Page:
Fla. Firefighters Accused of Cheating on Test

ORLANDO, Fla. --

WFTV found out Orlando firefighters are involved in yet another cheating scandal. For the second time, firefighters are under investigation for cheating on a test so they could get promotions.

The city isn't saying much about it, but several sources told WFTV someone was trying to text answers to some of the firefighters. That text message was accidentally sent to another firefighter in the room.

Fire Chief John Miller first got wind of the alleged cheating in an email sent Wednesday. A firefighter contacted human resources and said she had ""information and possible proof that some candidates had knowledge of the lieutenant emergency incident command scenario ... prior to the exam."

"Anytime you don't know the material or have to cheat in order to get by leads me to believe that corners might be cut elsewhere," Orlando resident John Connelly said.

Thirty firefighters took the test, given every two years. It's a computer-based tactical exam that teaches the "wanna be" lieutenants how to tackle a fire at a home or business. They are the first and highest ranking firefighters on the scene.

"There have been some allegations made. They are being investigated," said Deputy Chief Greg Hoggatt, Orlando Fire Rescue.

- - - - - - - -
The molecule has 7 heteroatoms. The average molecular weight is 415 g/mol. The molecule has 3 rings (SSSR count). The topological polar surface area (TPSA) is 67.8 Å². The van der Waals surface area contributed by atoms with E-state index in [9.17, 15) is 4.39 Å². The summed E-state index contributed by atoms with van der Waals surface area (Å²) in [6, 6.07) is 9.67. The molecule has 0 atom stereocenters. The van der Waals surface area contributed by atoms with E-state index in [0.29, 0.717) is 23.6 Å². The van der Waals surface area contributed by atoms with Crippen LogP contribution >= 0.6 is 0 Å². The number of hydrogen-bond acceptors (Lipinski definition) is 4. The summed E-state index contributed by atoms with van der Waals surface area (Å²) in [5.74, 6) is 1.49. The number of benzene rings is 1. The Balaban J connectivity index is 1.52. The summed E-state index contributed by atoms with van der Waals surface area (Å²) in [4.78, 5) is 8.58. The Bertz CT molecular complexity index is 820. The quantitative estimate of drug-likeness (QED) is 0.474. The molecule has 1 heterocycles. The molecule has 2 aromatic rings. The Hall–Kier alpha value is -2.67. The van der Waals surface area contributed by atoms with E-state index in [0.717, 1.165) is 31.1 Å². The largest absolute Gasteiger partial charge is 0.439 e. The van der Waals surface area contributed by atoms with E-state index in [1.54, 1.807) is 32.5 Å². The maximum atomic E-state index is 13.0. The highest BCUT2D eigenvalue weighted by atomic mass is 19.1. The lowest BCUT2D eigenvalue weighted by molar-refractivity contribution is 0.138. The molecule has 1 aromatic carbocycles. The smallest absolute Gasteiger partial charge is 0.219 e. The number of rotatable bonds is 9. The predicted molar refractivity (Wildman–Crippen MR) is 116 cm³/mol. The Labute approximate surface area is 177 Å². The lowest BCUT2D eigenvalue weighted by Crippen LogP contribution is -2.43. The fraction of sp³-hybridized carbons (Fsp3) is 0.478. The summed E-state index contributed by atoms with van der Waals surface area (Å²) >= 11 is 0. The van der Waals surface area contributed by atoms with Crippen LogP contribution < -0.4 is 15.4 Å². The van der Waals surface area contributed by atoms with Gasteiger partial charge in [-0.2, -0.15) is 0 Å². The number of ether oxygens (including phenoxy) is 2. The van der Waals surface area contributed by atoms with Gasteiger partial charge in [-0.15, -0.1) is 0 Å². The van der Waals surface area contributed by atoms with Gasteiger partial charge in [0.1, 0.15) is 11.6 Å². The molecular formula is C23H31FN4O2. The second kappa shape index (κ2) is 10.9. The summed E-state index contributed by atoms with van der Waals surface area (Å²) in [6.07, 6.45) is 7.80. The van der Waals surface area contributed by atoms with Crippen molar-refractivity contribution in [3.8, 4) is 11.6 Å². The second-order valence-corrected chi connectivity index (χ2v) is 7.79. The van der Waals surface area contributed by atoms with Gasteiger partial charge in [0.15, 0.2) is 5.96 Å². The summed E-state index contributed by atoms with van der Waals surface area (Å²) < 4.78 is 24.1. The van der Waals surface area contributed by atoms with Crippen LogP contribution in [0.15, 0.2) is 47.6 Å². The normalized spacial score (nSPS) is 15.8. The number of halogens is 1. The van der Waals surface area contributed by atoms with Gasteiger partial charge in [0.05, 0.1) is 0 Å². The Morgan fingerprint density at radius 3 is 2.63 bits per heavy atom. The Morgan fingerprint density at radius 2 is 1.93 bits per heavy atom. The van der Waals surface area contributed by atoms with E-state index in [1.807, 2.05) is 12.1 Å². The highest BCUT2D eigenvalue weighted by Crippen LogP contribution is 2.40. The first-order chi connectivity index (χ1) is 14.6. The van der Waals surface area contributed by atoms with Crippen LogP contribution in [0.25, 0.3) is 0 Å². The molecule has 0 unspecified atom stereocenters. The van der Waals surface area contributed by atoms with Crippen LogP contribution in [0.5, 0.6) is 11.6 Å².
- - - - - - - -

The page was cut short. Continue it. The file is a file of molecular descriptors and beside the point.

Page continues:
City leaders wouldn't say more, but this isn't the first time they've had to defend allegations of firefighters cheating.

In 2007, WFTV broke the story when audio recordings surfaced that proved Deputy Chief Rudy Johnson and District Chief Brian Will cheated on a tactical exam to get their promotions.

"It's horrible. Cheating is cheating. If they're not qualified or have enough confidence to take the test or do well on their own merits, they don't deserve the job," Orlando resident Chris Palvisak said.

It's unlikely the firefighters will be fired, even if they did cheat. WFTV was told union contract language makes it difficult.

WFTV put in a call to the city to find out how much a promotion to lieutenant is worth, but didn't receive a call back.

There is also no indication as to how long the internal investigation could take.

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